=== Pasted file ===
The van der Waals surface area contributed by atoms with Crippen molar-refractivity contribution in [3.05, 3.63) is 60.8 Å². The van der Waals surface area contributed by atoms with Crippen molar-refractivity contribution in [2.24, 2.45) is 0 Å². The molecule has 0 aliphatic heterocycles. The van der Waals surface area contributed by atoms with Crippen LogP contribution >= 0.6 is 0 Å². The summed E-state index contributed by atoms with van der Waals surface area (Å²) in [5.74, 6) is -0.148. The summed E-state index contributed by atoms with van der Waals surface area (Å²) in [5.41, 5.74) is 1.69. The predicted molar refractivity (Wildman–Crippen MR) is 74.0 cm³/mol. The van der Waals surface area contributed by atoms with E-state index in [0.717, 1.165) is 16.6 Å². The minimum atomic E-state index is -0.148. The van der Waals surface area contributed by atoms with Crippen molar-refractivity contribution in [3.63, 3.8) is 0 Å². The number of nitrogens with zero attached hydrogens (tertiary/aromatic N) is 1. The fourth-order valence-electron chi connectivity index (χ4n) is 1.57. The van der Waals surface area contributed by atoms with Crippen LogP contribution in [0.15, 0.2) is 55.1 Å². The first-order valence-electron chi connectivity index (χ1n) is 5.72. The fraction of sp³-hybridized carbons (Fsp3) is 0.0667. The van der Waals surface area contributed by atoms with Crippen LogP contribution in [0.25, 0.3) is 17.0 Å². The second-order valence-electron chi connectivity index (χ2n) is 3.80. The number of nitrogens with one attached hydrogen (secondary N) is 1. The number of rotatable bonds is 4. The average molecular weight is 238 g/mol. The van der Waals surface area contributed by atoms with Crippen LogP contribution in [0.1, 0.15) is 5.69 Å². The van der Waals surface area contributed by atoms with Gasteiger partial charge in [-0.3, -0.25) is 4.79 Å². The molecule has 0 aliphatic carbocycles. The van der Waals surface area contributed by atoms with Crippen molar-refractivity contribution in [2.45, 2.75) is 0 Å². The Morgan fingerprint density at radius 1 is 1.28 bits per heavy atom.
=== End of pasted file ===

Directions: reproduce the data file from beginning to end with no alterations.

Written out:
The van der Waals surface area contributed by atoms with Crippen molar-refractivity contribution in [3.05, 3.63) is 60.8 Å². The van der Waals surface area contributed by atoms with Crippen molar-refractivity contribution in [2.24, 2.45) is 0 Å². The molecule has 0 aliphatic heterocycles. The van der Waals surface area contributed by atoms with Crippen LogP contribution >= 0.6 is 0 Å². The summed E-state index contributed by atoms with van der Waals surface area (Å²) in [5.74, 6) is -0.148. The summed E-state index contributed by atoms with van der Waals surface area (Å²) in [5.41, 5.74) is 1.69. The predicted molar refractivity (Wildman–Crippen MR) is 74.0 cm³/mol. The van der Waals surface area contributed by atoms with E-state index in [0.717, 1.165) is 16.6 Å². The minimum atomic E-state index is -0.148. The van der Waals surface area contributed by atoms with Crippen molar-refractivity contribution in [3.63, 3.8) is 0 Å². The number of nitrogens with zero attached hydrogens (tertiary/aromatic N) is 1. The fourth-order valence-electron chi connectivity index (χ4n) is 1.57. The van der Waals surface area contributed by atoms with Crippen LogP contribution in [0.15, 0.2) is 55.1 Å². The first-order valence-electron chi connectivity index (χ1n) is 5.72. The fraction of sp³-hybridized carbons (Fsp3) is 0.0667. The van der Waals surface area contributed by atoms with Crippen LogP contribution in [0.25, 0.3) is 17.0 Å². The second-order valence-electron chi connectivity index (χ2n) is 3.80. The number of nitrogens with one attached hydrogen (secondary N) is 1. The number of rotatable bonds is 4. The average molecular weight is 238 g/mol. The van der Waals surface area contributed by atoms with Crippen LogP contribution in [0.1, 0.15) is 5.69 Å². The van der Waals surface area contributed by atoms with Gasteiger partial charge in [-0.3, -0.25) is 4.79 Å². The molecule has 0 aliphatic carbocycles. The van der Waals surface area contributed by atoms with Crippen molar-refractivity contribution in [2.45, 2.75) is 0 Å². The Morgan fingerprint density at radius 1 is 1.28 bits per heavy atom.